TRIP CANCELLATION INSURANCE
Should you buy trip cancellation insurance?
August 8, 2010
I became ill recently -- not life-threateningly ill, but ill enough that our upcoming departure to Morocco was in question.
I've never bought trip cancellation insurance. Its always struck me as denoting a rather pessimistic view of the future. In addition, I've always believed it is overpriced for what is offered and when I've reviewed the exclusions and fine print, its always seemed to me that there are more than enough exceptions to allow the insurer to weasel out of paying up, if and when the time comes to file a claim.
But perhaps this is a slanted perspective -- although I've always been somewhat cynical about the need for various types of insurance, i.e., auto, homeowners, health, etc., I do recognize that for many people it can serve a rational goal. After all, if you were run over by a truck, a good life insurance policy would most certainly help secure the financial future for your loved ones.
But the key purpose of insurance, regardless of what type it may be, is to provide a financial buffer in situations when one simply does not have the resources available to cover whatever the loss may be. For example, does it makes sense for Bill Gates, whose net worth is somewhere in the range of 35 billion dollars, to buy a one million dollar life insurance policy? Obviously not, since a million bucks would be a drop in the bucket for Mr. Gates.
But I digress. With respect to travel insurance, I've always felt that I could relatively easily absorb the cost of a last-minute trip cancellation, or, in a worst case scenario, i.e., a sudden illness or family emergency, the expense of heading to the nearest airport and heading home. Believe me, the last place I would want to be in a hospital would be Cambodia or Laos!
Its also important to appreciate that in most situations, travel insurers are pretty clear that if you must cancel due to a "pre-existing" condition, there's a good chance that they will deny your claim. The problem here is what actually qualifies as pre-existing. For example, if you have diabetes and suddenly have a heart attack, which a known complication of long-standing insulin-dependent diabetes, there's a better than average chance your reimbursement for canceling would be denied.
On a related note, I should mention that there are different types of trip cancellation insurance. At the low end, the simplest and cheapest policies simply reimburse you for out-of-pocket expenses if you are past the "drop-dead" deadline for canceling your trip due to personal or family illness or emergency. This type of policy will also pay to fly you home ASAP should your trip be interrupted by a personal or family emergency.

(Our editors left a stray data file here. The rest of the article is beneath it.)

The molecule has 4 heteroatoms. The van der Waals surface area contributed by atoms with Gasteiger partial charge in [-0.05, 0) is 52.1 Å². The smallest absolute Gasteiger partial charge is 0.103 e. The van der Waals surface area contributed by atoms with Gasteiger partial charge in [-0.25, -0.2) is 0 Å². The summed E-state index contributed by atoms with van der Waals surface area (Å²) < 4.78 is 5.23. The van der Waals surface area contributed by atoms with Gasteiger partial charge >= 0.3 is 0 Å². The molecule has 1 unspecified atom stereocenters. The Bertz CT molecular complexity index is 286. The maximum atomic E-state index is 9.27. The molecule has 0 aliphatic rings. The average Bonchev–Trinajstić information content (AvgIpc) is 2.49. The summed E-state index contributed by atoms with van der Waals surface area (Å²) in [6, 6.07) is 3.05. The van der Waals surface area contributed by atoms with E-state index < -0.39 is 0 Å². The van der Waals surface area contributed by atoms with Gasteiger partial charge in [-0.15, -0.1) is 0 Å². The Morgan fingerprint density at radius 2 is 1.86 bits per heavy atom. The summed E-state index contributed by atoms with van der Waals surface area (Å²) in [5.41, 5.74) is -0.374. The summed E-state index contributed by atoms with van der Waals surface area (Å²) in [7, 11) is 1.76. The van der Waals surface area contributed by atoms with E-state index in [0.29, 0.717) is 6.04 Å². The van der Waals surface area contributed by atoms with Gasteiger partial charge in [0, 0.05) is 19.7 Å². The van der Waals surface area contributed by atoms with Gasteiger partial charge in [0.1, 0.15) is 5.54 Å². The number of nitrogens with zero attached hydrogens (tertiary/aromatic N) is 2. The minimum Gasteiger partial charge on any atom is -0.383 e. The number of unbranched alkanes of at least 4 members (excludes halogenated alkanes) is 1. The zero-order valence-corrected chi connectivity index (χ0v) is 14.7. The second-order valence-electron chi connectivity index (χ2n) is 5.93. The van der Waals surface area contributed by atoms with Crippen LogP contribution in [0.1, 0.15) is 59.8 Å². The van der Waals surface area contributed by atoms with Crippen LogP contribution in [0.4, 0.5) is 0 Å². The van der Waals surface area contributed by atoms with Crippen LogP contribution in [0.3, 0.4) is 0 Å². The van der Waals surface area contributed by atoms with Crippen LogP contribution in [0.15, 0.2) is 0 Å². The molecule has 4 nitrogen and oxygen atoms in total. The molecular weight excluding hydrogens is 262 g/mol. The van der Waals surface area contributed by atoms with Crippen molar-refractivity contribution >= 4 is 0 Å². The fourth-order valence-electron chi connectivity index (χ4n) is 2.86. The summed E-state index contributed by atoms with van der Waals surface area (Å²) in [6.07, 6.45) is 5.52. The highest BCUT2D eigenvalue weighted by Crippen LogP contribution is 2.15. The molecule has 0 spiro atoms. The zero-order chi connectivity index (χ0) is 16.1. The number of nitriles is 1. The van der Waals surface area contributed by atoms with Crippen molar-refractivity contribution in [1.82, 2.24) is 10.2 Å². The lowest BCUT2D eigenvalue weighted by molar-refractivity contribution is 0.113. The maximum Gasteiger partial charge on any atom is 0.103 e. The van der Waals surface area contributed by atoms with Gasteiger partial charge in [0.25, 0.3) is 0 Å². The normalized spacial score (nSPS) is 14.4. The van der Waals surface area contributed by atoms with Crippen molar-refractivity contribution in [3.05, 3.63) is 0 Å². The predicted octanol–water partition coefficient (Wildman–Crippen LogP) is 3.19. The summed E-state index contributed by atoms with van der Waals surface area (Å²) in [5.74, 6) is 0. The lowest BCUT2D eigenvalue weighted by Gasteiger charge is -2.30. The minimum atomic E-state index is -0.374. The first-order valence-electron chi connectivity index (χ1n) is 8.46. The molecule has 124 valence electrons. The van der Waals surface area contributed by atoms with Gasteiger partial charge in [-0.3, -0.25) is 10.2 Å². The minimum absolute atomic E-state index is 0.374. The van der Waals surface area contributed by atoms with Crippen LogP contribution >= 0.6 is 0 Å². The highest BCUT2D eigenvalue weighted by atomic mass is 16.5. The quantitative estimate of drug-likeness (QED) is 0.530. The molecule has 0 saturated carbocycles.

At the higher end, travel insurance policies may also include medical insurance -- these policies cost much more than a basic repatriation policy. A policy that provides medical reimbursement for health care obtained abroad could be beneficial if one does not have any health insurance coverage at all. However if you have a primary health insurance policy through, for example, Kaiser Permanente (in the U.S.), or through a provincial health plan (in Canada), its very likely that a substantial portion of your out-of-pocket medical expense which occurs while traveling abroad would be reimbursed by the plan. (You would, of course, be well-advised to contact the plan immediately at the time you need the care.)
So -- should you buy trip cancellation insurance? For our upcoming Morocco adventure with Intrepid Travel, I booked a low-end policy through HTH International http://www.hthtravelinsurance.com/index.cfm which essentially covers the cost of repatriation should we suddenly need to cut our trip short and return home. However the only reason I purchased this policy is that Intrepid requires it as a condition of booking with them. The cost is minimal, only $25 per person, and it only covers us for the 15 days we are traveling with Intrepid.
If you want a policy that will have the fewest restrictions on coverage, you should probably purchase travel insurance immediately at the time you book the travel. Reading the fine print is essential to determine what, if anything, will be excluded should you have to cancel your trip and file a claim. Ultimately, I believe the decision as to whether to purchase a policy or not relates to your financial status, i.e., can you afford to take the loss on a last-minute non-refundable cancellation? For example, if you've booked a high-end African Safari at a cost of $10,000 per person, and you can get a cancellation policy for a few hundred dollars, it may well be worth the peace of mind. But for a low-end tour, if you're generally in good health, its probably not worth spending the extra money.